Army medical readiness is the process of ensuring that Soldiers are able to deploy and perform their assigned military duties. It involves making sure that Soldiers are current on their periodic health assessments and annual dental examinations. It also means ensuring that Soldiers have the right medications, medical equipment, and supplies. Medical readiness is a critical priority for the Army, and it’s first-line leaders’ responsibility to ensure their Soldiers stay up to date.
In the Army, medical readiness is determined by healthcare providers using a standardized system for all service members. It includes a classification of medically deployable (MRC), deployable with limitations (DL), and non-deployable (ND). Commanders use this information to determine whether their unit is ready to deploy. They follow guidelines for determining their unit’s medical readiness in accordance with the requirements of AR 220-1 and DA Pam 220-1. Soldiers classified in MRC 1 and 2 are automatically medically deployable, while Soldiers in DL codes 3 through 7 can be deployed only after meeting certain conditions and following the appropriate guidance for deployment reporting.
A DL status requires the Soldier to undergo an evaluation by an MMRB or MEB to ensure they are not medically unfit for duty. This assessment is based on a review of the Soldier’s history, current condition, and potential impact to the unit’s operational capability.
Army Medical Readiness Codes List
Medical readiness codes are used to measure a Soldier’s ability to deploy and perform military duties. They are standardized across the Force and are based on a Soldier’s overall health and specific medical conditions. They are important because they provide commanders with information that can help them make informed decisions about a Soldier’s deployment status.
In addition to medical readiness codes, the Army also uses other health information to track and protect Soldiers. These include medical history and medical records, vaccinations, and screening tests. The Army also maintains a database that provides health and wellness information on every soldier. This information is used to ensure that Soldiers receive the best possible care and treatment. The database can also be used to identify trends and patterns in medical care.
The U.S. Army Medical Readiness Classification, also known as MEDPROS (Medical Protection System), is a system used to assess the medical readiness of soldiers. Soldiers are assigned Medical Readiness Classification Codes (MRC) based on their current medical status. These codes provide information about a soldier’s ability to deploy and perform their duties effectively. The codes range from 1 to 4, with additional modifiers, and are subject to change based on a soldier’s medical status.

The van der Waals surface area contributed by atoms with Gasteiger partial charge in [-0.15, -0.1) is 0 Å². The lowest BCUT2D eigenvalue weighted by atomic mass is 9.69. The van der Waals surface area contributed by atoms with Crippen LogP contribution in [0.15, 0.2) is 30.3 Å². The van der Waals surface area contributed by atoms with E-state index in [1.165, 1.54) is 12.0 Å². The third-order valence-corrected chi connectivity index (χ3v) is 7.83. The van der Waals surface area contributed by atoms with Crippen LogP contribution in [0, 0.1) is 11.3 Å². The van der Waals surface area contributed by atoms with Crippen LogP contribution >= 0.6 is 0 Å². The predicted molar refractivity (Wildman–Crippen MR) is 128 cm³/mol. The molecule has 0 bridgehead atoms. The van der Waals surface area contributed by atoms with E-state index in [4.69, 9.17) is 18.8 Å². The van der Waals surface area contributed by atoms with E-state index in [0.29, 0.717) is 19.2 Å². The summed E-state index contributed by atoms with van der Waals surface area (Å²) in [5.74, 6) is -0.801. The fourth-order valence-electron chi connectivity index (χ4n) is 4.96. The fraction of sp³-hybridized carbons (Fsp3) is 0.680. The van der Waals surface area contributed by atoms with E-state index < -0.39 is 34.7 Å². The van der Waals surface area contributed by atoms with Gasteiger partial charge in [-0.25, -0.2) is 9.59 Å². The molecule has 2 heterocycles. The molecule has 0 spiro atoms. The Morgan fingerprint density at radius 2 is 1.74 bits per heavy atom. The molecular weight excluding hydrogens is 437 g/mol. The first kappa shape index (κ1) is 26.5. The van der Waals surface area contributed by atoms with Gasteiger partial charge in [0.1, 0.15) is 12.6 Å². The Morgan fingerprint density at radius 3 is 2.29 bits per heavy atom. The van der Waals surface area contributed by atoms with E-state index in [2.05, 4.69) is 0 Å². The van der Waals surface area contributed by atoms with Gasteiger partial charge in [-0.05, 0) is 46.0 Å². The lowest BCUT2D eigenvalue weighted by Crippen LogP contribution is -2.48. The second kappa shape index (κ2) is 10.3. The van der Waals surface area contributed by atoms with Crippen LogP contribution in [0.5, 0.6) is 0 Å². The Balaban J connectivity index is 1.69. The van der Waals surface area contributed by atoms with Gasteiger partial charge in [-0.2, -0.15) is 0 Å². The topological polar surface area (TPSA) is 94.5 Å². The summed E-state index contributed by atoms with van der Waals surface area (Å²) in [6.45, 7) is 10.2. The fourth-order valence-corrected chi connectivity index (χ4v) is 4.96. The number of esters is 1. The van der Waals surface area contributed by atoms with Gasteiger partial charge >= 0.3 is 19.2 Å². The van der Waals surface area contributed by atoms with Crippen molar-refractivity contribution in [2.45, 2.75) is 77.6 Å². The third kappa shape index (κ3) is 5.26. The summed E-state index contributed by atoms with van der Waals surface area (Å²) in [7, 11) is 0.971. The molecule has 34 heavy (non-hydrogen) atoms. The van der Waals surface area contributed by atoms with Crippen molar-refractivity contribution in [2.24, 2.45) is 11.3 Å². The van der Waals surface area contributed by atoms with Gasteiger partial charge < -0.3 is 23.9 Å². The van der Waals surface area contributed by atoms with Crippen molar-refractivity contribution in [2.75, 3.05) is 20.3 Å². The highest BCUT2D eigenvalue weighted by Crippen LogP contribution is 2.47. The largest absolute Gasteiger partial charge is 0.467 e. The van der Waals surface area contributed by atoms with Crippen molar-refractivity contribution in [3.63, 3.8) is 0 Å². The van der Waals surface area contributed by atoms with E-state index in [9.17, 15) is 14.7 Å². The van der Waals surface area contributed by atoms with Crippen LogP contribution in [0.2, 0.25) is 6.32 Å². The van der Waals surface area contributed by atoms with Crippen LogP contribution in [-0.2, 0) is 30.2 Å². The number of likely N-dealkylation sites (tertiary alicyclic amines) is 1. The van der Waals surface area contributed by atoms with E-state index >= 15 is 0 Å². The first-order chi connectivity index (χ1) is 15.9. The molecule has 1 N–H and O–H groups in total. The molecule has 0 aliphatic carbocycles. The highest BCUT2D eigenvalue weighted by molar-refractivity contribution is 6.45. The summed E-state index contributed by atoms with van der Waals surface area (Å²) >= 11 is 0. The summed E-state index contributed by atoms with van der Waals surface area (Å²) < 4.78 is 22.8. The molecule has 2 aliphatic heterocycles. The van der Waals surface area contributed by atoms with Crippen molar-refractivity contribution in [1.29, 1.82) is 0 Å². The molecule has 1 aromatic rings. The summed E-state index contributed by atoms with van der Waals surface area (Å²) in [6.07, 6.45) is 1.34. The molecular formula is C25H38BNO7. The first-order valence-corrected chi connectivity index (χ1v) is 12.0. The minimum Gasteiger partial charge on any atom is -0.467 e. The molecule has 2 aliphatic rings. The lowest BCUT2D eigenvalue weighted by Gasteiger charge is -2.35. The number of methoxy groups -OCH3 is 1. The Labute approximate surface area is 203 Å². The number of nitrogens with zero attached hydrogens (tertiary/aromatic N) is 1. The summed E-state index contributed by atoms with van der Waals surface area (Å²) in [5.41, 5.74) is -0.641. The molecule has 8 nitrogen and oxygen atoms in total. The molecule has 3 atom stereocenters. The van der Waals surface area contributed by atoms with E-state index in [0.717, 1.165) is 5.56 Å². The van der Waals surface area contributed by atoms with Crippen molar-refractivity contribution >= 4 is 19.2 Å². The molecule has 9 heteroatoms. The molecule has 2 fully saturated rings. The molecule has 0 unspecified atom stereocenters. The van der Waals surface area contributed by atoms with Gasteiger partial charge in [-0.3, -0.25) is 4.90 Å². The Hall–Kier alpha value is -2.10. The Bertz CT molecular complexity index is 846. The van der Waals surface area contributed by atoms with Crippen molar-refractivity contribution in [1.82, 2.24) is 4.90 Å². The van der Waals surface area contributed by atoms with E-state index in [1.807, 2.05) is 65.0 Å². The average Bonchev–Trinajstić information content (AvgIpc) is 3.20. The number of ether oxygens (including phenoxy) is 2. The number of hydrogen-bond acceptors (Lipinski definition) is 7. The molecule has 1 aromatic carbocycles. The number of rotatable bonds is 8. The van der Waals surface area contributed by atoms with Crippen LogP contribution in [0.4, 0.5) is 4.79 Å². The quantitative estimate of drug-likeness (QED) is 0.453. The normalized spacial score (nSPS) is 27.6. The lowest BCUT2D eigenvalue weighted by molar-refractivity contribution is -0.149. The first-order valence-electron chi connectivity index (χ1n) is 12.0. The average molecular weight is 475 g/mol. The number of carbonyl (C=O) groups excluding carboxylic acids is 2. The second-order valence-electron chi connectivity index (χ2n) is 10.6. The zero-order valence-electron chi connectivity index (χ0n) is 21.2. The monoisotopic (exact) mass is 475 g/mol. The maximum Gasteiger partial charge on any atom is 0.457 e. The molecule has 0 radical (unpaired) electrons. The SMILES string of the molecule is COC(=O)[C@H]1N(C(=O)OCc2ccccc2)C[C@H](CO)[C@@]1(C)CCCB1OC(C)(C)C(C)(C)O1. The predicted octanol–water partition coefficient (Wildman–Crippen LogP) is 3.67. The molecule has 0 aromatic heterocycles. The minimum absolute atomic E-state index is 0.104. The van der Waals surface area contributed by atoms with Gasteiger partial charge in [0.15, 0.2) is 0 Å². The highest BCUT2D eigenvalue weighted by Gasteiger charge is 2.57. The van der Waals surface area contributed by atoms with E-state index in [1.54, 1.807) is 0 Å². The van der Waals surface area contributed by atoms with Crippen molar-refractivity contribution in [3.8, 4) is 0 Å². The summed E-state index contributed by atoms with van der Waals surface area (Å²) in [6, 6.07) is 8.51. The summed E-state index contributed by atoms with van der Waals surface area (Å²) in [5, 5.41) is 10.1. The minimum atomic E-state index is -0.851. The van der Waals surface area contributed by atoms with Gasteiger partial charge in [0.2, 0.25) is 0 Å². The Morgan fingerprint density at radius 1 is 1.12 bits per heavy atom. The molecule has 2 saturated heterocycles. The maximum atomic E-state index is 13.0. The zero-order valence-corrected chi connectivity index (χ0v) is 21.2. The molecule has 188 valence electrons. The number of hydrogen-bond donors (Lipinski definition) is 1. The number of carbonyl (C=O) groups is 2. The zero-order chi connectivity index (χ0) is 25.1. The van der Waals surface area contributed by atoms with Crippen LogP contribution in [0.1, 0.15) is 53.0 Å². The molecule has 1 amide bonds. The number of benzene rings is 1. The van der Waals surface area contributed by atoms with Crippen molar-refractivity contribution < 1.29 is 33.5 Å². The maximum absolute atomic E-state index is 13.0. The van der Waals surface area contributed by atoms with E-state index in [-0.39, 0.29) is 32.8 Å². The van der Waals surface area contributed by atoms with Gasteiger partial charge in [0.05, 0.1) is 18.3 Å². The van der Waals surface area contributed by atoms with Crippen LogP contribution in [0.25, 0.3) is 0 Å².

Medical Readiness Classification Codes (MRC)
- MRC 1: Fully Medically Ready
- Soldiers in this category are fully medically ready and can deploy without restrictions. They are up to date on all required medical and dental exams and have no disqualifying medical conditions.
- MRC 2: Fully Medically Ready (with exceptions)
- Soldiers in this category are also fully medically ready but may have minor medical conditions that do not affect their deployability. These conditions are generally temporary or minor in nature.
- MRC 3: Not Medically Ready (Temporarily)
- Soldiers in this category are temporarily not medically ready for deployment due to medical or dental issues that are expected to be resolved in a reasonable timeframe.
- MRC 4: Not Medically Ready (Permanently)
- Soldiers in this category are not medically ready for deployment, and their medical conditions are unlikely to be resolved. This category includes soldiers with disqualifying medical conditions.
- A: Pregnancy
- B: Temporary/Permanent Profile
- C: Dental
- D: Dental and Medical
- E: Temporary/Permanent Limited Deployability
- F: Medical Limited Deployability
- G: Medical Limited Deployability (Dental)
- H: HIV (Human Immunodeficiency Virus)
- I: Immunizations
- J: Temporary Medical Limited Deployability (Pregnancy)
- L: Medical (Reserve Component Only)
- O: Permanent Limited Deployability (Pregnancy)
- P: HIV (Pregnancy)
- R: Retirement/Retention
- T: Temporary Medical Limited Deployability (Mental Health)
- X: Not Medically Qualified (Non-Waiverable)
Medical Services: Medical Readiness Procedures
The armed forces are required to have 75 percent of their active service members medically ready. This includes those on active duty and in the Reserves. Those who do not meet this standard are considered to be below medical retention standards and may be placed on a temporary profile or classified as non-deployable. The armed services must keep a record of these medically limited conditions so that they can be re-evaluated in the future.
The Army’s medical readiness procedures are described in Department of the Army pamphlet 40-502, “Medical Services: Medical Readiness Procedures.” This guide describes the process and procedures that must be followed to determine if a Soldier is medically fit for duty. It also outlines how commanders should report the medical readiness code of their Soldiers.